We have 108 less entities.

maartens-MacBook-Pro:OUTPUT admin$ cat UniqListofPersons.csv |tr [:upper:] [:lower:]|sed 's%[/, .]%%g'|sort|uniq > UniqListofPersonsCleaned.csv 
maartens-MacBook-Pro:OUTPUT admin$ wc -l UniqListofPersonsCleaned.csv 
   21371 UniqListofPersonsCleaned.csv
maartens-MacBook-Pro:OUTPUT admin$ wc -l UniqListofPersons.csv 
   21479 UniqListofPersons.csv

If we do the same count as in the start of this investigation we see the following numbers:

count No cleaning With cleaning
All 21479 21371
First Name, Last Name 19522 19516
First Name, Last Name, Date of Birth 21042 21034

Thus after cleaning we have only 237 cases which are not uniquely determined by their name and birthday.
As we have seen above, more cleaning could be done, for instance, replacing the Georgian way of writing with the English.


We have looked at a sample of 21.371 persons from a database of Georgian people which included many close relatives.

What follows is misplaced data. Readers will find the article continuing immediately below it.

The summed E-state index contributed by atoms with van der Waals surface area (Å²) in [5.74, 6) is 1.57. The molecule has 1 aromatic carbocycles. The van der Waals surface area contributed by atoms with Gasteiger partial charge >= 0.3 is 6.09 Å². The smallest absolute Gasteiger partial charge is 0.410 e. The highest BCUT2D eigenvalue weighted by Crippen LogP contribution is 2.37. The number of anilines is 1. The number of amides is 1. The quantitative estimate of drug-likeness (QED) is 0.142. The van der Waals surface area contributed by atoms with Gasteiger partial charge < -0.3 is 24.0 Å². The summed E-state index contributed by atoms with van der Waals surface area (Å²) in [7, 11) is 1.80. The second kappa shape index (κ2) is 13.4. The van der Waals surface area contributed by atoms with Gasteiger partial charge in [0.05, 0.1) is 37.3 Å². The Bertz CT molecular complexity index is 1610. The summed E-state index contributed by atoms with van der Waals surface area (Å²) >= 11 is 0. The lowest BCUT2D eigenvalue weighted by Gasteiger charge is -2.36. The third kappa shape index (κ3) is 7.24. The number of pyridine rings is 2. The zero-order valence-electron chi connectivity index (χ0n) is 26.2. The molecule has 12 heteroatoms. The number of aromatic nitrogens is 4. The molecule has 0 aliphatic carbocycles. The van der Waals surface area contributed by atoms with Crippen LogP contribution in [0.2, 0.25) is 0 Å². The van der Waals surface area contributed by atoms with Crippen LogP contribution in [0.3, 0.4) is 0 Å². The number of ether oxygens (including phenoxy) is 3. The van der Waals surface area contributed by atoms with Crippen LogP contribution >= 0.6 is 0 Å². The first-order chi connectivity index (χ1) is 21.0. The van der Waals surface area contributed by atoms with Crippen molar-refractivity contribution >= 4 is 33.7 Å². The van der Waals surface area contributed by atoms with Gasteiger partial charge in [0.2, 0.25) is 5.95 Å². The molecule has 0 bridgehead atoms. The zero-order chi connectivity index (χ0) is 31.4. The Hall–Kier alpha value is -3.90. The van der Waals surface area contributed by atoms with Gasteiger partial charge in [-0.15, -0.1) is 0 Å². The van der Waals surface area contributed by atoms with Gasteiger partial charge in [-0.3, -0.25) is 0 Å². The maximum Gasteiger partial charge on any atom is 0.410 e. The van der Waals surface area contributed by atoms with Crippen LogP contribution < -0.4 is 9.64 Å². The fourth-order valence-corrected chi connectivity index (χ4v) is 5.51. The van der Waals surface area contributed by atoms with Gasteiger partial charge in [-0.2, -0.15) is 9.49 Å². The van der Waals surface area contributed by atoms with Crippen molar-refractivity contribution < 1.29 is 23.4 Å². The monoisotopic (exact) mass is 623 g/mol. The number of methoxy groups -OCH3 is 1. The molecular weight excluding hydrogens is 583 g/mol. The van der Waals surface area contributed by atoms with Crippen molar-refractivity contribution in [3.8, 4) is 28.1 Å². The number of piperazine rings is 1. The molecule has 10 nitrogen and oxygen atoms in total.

Of these at least 91.3% is uniquely determined by their first and last name. If we add the date of birth, we have at least 98.4% uniquely determined.
We say at least, because our dataset still contains false “clones” (due to the fact that persons were recorded twice in the database but with a different way of specifying their place of birth).

In other words, Georgian names do a pretty good job of uniquely identifying people. Adding in the birthday gives a very high percentage of uniqueness.


The zip file UniquenessOfpersons.zip contains this report, the raw data from the asset declarations, the XQuery with which we created the list of persons, and the two spreadsheets with persons used in the code examples above.